The surprisingly early age our bodies begin to break down

The surprisingly early age our bodies begin to break down

In physiology, frailty is an umbrella term. It includes various age-associated impairments that contribute to reduced health and function among older adults. 

The multifaceted condition is an inevitable feature of the ageing process, but it is conditional on a few factors. Its onset and pathology depend on behavioural, psychological, genetic and dietary conditions.  

Comorbidities also have a huge role to play with respect to the rate of decline. 

Sadly, a study conducted by researchers at Flinders University posits that pre-frailty, which includes poor balance, a decreased ability to control spinal and pelvic posture, diminished foot sensations, and an impaired ability to maintain weight and nutrition, occurs in 45 per cent of people between the ages of 40 and 49. 

“This research identified pre-frailty and frailty states in people aged in their 40s and 50s. Pre-frailty in body systems performance can be detected by a range of mutable measures, and interventions to prevent progression to frailty could be commenced from the fourth decade of life,” the authors wrote in the new paper.

There is little known about pre-frailty attributes or when changes that contribute to frailty might be detectable and amenable to change. This study explores pre-frailty and frailty in independent community-dwelling adults aged 40–75 years.

A drop in the well

The authors of the study procured their 665 participants from local council networks, a national bank and a university located in Adelaide, Australia. 

Frailty scores were calculated via the presence of  the following phenotypes:

  • Unintentional weight loss
  • Exhaustion
  • Low physical activity levels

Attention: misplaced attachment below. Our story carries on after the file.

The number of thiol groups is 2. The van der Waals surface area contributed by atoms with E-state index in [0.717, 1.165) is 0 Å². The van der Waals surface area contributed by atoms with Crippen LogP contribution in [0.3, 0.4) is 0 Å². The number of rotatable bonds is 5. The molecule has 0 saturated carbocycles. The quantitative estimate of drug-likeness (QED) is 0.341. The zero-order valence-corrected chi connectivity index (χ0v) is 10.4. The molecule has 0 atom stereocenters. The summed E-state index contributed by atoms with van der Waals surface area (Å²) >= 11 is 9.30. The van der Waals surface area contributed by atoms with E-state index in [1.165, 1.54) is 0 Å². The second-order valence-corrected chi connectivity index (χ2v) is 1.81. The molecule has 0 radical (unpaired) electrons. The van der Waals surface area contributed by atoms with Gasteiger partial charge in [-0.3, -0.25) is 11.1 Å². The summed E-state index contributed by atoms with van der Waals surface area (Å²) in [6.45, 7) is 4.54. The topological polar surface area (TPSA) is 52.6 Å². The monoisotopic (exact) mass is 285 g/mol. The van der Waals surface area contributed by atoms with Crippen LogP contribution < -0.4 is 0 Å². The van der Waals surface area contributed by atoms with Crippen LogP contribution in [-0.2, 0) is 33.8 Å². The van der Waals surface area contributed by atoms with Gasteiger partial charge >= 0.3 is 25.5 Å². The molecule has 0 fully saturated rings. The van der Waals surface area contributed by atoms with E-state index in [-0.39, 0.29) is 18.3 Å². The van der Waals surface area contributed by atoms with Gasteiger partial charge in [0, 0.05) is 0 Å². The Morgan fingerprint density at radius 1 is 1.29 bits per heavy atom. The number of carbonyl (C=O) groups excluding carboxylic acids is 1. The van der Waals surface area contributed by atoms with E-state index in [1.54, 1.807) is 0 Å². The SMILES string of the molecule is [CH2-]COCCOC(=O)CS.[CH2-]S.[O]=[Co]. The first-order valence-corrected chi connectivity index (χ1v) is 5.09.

• Poor handgrip strength and slow walking speed.

If a participant did not evidence any of the phenotypes indexed above they were classified as “not-frail”.

Participants who endured between one and two phenotypes were categorised as “pre-frail”.

Lastly, patients who exhibited three or more phenotypes were identified as medically frail.

“Factor analysis was applied to binary forms of 25 published frailty measures. Differences were tested in mean factor scores between the three Fried frailty phenotypes and ROC curves estimated predictive capacity of factors,” the authors said. 

“Of 656 participants,  59.2 per cent were classified as not frail, 39 per cent pre-frail, and 1.8 per cent frail. There were no gender or age differences. Seven frailty factors were identified, incorporating all 25 frailty measures.

“Factors 1 and 7 significantly predicted progression from not-frail to pre-frail, combined dynamic trunk stability and lower limb functional strength, balance, foot sensation, hearing, lean muscle mass, and low BMI;  comprising continence and nutrition.”

When we strip all of the poetry away, ageing is a slow and precise process, commissioned by a board of biological systems. Everything from sunlight to food becomes increasingly toxic to us, forcing degeneration to undertake a quicker and quicker pace. 

Understanding this fundamental process enables cosmetics and therapeutics to offset certain key mechanisms. Even so, we don’t have a hope of bypassing nature’s intended wholesale.

The only way to evade ageing’s wrath, medically speaking, is by yielding to its certainty.

Diet, exercise, quality sleep, and a stable mental state foster the kind of conditions that allow us to age gracefully, if not fractionally slower than the purported norm. 

“Successful ageing seeks to optimise health and independence. Indicators for successful ageing include minimal chronic disease, physical decline or depressive symptoms, and optimised social support, social participation and economic satisfaction,” the authors said.

“People working from home during the self-isolation period can take the opportunity to reassess their health, habits, and routines to seek ways to make their daily routines and homes better places to live, and live longer in the process,” concludes study co-author Professor Anthony Maeder, from the Digital Health Research Centre at Flinders University.

Be sure to read the full report published in the Journal BMC Geriatrics.


This article was originally published on The Ladders

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